I haven’t read Gill’s book, but it seems to me that the ecumenism of the 1960s had many possible avenues to take after Vietnam and the left never managed to create an effective metaphorical (and then political) touchstone, and the right did. In a way, Wallis made a difficult offer, become post-American without knowing what that meant in a country that most people, even after the war, still felt better about than anything else they knew.

    • Thanks, Ray. The faith and patriotism question has been on my mind of late, as my next book project (years down the road) on Francis Pickens Miller and the Council on Foreign Relations will center pretty heavily on it. Miller was instrumental to conceptualizing the World Council in the early 30s. He was also heavily involved in pro-intervention groups after 1939. He once stated in a letter his convinction that America could be both “strongly anti-imperialist” and yet “the aggressive champion of a particular way of life.” What a wonderful tension to unpack, methinks!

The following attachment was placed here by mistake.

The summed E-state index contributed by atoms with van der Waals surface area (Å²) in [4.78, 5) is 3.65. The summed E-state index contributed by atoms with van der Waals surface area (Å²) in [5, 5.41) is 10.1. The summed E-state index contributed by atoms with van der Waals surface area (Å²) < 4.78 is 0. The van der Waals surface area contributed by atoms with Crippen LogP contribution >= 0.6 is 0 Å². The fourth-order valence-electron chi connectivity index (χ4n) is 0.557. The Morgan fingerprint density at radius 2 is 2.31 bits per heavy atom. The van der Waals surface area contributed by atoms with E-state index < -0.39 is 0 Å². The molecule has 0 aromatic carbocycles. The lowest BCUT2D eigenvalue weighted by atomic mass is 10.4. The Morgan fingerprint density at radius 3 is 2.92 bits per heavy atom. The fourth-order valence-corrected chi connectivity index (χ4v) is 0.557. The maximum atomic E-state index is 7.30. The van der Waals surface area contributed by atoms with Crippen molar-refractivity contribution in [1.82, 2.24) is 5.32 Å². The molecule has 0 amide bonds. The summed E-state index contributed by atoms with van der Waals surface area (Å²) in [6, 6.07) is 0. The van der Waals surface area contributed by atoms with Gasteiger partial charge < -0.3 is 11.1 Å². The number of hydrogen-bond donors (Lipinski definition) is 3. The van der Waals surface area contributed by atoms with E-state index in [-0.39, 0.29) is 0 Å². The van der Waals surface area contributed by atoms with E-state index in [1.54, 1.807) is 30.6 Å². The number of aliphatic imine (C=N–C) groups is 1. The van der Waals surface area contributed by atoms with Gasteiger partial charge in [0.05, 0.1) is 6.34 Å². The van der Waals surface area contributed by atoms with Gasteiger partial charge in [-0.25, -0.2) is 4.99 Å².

Regarding religious right “touchstones,” certainly the idea of vocation which Francis Schaeffer championed during the 1970s helped many religious conservatives gain a more constructive, confident stance toward engaging secular culture. Interestingly, Miller and the NCC/WCC talked ALOT about vocation during the 1950s, but it never realy seemed to stick in mainline churches.

  5. I’m late to the party, as usual, but I’ve got to toss in a couple comments. Andrew, you may be right that the evangelical left played no role in the formation of the evangelical right, I think the left has played a significant role in shaping the right over the last few decades. I’m also skeptical of Swartz’s claims regarding tactics. However, I think the evangelical left, with its ties to the peace churches and the Dutch neo-Calvinists at ICS in Toronto (not to mention its appropriation of Catholic social teaching), did a great deal to shape the intellectual atmosphere at many evangelical colleges and in much of the evangelical press. Its largest impact, that is to say, was (and is) generational.

    L.D.: That’s why someone needs to write a book on Tom Skinner, who figures in both Swartz’s book and John G. Turner’s book on Campus Crusade.